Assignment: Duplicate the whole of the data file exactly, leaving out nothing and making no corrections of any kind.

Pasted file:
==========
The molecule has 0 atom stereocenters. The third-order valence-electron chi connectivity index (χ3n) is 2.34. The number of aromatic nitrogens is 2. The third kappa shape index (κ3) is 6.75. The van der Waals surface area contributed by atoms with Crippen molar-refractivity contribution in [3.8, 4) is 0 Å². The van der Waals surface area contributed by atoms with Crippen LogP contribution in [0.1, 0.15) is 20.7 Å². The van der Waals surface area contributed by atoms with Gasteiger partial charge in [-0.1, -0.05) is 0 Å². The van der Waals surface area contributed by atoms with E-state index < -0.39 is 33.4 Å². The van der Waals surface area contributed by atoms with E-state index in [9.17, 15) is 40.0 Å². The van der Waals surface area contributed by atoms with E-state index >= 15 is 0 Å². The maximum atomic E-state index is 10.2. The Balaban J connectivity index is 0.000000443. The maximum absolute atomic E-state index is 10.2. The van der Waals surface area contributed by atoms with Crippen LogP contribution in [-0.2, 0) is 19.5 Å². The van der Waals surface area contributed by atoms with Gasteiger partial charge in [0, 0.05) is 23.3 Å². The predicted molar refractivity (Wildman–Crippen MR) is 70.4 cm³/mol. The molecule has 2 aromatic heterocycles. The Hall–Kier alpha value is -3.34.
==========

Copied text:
The molecule has 0 atom stereocenters. The third-order valence-electron chi connectivity index (χ3n) is 2.34. The number of aromatic nitrogens is 2. The third kappa shape index (κ3) is 6.75. The van der Waals surface area contributed by atoms with Crippen molar-refractivity contribution in [3.8, 4) is 0 Å². The van der Waals surface area contributed by atoms with Crippen LogP contribution in [0.1, 0.15) is 20.7 Å². The van der Waals surface area contributed by atoms with Gasteiger partial charge in [-0.1, -0.05) is 0 Å². The van der Waals surface area contributed by atoms with E-state index < -0.39 is 33.4 Å². The van der Waals surface area contributed by atoms with E-state index in [9.17, 15) is 40.0 Å². The van der Waals surface area contributed by atoms with E-state index >= 15 is 0 Å². The maximum atomic E-state index is 10.2. The Balaban J connectivity index is 0.000000443. The maximum absolute atomic E-state index is 10.2. The van der Waals surface area contributed by atoms with Crippen LogP contribution in [-0.2, 0) is 19.5 Å². The van der Waals surface area contributed by atoms with Gasteiger partial charge in [0, 0.05) is 23.3 Å². The predicted molar refractivity (Wildman–Crippen MR) is 70.4 cm³/mol. The molecule has 2 aromatic heterocycles. The Hall–Kier alpha value is -3.34.